She is further outraged by Mrs Elton’s over-familiarity in referring to Mr Knightley as ‘Knightley’. Mr Elton has apparently told her that he and ‘Knightley’ are particular friends. ‘I must do my caro sposo the justice to say that he need not be ashamed of his friend. Knightley is quite the gentleman; I like him very much.’
However, Mrs Elton does provide the readers with something to laugh at. Here is Mrs Elton: ‘I have quite a horror of upstarts. Maple Grove has given me a through disgust of people of that sort…. (in particular the Tupmans.) ‘They came from Birmingham, which is not a place to promise much, you know, Mr Weston. One has not great hopes from Birmingham. I always say that there is something direful in the sound.’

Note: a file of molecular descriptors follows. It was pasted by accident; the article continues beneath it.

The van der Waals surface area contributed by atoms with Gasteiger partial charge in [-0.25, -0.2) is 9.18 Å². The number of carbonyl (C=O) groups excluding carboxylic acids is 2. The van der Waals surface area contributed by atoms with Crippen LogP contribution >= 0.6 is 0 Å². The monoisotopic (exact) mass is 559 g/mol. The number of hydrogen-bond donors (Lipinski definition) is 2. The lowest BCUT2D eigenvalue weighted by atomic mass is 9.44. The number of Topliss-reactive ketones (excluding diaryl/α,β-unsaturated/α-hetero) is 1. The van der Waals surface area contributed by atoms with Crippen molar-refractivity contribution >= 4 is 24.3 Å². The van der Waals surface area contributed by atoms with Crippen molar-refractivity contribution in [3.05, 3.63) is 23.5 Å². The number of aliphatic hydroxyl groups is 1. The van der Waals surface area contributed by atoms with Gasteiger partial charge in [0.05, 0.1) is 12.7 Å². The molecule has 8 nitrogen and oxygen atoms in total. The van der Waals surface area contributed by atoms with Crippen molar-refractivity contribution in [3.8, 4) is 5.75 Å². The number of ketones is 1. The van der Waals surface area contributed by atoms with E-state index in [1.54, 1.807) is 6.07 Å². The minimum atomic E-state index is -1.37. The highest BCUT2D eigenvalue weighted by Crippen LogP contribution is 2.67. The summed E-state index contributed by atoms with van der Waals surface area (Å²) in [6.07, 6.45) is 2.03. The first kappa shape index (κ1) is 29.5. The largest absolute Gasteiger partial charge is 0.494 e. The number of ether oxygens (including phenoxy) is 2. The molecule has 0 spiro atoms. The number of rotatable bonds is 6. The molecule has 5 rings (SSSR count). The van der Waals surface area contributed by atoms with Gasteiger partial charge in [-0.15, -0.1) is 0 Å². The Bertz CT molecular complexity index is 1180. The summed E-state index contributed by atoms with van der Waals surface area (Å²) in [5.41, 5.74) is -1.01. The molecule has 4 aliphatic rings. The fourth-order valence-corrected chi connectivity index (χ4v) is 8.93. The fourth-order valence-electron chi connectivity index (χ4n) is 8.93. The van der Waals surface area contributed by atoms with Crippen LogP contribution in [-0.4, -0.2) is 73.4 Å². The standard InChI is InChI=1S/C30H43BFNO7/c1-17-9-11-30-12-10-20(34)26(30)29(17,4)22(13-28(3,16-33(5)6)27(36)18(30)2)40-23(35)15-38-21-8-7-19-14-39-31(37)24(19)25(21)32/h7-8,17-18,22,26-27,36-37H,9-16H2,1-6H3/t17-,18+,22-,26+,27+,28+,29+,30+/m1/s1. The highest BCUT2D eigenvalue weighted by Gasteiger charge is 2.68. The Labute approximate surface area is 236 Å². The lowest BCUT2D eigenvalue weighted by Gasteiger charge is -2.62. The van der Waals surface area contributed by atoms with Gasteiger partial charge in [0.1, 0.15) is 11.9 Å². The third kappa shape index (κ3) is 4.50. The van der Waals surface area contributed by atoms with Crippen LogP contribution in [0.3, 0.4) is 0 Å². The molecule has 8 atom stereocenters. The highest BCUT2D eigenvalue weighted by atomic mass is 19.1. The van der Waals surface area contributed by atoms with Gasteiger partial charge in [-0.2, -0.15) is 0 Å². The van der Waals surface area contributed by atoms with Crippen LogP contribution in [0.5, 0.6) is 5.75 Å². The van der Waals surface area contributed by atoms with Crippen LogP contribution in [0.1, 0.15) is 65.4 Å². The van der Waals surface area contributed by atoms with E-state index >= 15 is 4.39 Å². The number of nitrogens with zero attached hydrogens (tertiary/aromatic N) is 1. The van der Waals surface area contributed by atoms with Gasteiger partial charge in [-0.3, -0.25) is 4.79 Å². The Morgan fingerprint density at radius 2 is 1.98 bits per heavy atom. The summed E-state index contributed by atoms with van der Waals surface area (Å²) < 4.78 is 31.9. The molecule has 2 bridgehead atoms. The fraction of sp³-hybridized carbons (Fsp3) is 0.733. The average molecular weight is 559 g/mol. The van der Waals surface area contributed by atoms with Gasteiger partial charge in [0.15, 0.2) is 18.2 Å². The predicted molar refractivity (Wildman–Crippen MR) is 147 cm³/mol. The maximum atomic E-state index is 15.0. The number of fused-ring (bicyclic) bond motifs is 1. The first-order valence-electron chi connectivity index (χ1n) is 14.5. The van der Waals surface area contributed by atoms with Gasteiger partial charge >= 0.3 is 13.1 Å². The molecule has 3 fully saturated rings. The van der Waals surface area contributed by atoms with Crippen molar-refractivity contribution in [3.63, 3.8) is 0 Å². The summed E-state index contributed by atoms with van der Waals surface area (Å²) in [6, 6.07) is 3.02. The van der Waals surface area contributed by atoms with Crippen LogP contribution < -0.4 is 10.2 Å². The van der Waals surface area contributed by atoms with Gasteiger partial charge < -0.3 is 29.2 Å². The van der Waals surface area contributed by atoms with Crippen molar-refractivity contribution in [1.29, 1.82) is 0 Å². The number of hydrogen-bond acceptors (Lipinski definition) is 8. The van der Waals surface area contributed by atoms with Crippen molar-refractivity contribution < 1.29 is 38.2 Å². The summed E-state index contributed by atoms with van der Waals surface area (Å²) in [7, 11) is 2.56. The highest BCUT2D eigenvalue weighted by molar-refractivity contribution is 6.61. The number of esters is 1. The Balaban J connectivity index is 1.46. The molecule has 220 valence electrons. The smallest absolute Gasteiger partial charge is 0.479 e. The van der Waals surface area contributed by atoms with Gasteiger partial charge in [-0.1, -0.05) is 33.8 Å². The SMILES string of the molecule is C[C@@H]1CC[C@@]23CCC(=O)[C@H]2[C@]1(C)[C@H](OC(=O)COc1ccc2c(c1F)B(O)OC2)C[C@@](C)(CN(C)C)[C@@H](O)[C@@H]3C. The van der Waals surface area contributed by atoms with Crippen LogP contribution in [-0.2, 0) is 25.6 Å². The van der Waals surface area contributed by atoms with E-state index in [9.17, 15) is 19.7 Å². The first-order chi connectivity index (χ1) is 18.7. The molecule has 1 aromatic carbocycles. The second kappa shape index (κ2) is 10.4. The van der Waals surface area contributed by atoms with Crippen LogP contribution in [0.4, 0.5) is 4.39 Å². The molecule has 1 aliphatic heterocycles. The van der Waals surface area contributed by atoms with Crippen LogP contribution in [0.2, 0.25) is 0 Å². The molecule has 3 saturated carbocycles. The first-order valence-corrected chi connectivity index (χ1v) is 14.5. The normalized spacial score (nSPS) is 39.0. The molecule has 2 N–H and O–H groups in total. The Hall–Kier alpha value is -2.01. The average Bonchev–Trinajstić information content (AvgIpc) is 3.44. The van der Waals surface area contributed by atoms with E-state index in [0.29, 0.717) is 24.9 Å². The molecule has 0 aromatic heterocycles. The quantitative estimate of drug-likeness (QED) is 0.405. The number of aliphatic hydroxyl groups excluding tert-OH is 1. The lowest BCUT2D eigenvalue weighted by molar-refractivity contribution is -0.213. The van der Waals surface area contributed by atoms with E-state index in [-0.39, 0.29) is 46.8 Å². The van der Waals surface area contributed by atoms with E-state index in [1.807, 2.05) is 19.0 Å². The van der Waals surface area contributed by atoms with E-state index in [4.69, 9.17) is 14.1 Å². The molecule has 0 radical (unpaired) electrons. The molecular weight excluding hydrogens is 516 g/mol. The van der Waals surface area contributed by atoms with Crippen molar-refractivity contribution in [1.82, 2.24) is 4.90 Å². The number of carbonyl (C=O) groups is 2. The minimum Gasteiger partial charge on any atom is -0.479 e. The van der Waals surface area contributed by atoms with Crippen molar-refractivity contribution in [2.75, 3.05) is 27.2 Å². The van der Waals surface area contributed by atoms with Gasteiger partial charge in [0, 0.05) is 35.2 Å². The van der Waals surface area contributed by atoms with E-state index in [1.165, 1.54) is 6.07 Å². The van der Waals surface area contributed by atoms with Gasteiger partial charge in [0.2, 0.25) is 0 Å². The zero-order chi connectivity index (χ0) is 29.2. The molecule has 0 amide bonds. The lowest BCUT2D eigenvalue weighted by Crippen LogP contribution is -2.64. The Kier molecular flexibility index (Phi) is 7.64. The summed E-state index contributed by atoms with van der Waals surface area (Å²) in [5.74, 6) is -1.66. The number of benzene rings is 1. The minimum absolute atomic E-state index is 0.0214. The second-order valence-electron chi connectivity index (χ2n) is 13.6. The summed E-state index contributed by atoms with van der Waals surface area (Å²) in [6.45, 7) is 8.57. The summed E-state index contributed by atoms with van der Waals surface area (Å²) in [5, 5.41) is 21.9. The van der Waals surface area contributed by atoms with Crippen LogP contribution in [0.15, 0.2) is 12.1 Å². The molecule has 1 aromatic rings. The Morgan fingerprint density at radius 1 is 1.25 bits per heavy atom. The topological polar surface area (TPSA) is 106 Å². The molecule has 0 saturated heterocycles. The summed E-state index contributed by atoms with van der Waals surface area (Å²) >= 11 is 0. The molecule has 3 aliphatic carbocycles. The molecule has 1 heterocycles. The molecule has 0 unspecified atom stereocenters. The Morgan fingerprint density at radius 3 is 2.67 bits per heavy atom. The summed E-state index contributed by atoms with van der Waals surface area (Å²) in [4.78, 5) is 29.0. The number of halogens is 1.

When I started thinking about this post, the social unease in Emma seemed to be all-pervasive; gradually, however, I changed my mind. Mr Knightley, for example, feels no anxiety at all about admitting the Coles as proper people to dine with; Mr Weston is delighted to acquire Jane Fairfax as a daughter-in-law, and he marries the ex-governess, Miss Taylor, without a qualm. The handsome Mr Elton, who is welcomed everywhere, is perfectly satisfied with his new wife – she has a dowry of £10,000, after all.
I decided that my theory that Emma feels so strongly about class is because she has so little, of any real value, to do in her life, is probably right.
Photographs by Elizabeth Hawksley, unless otherwise stated.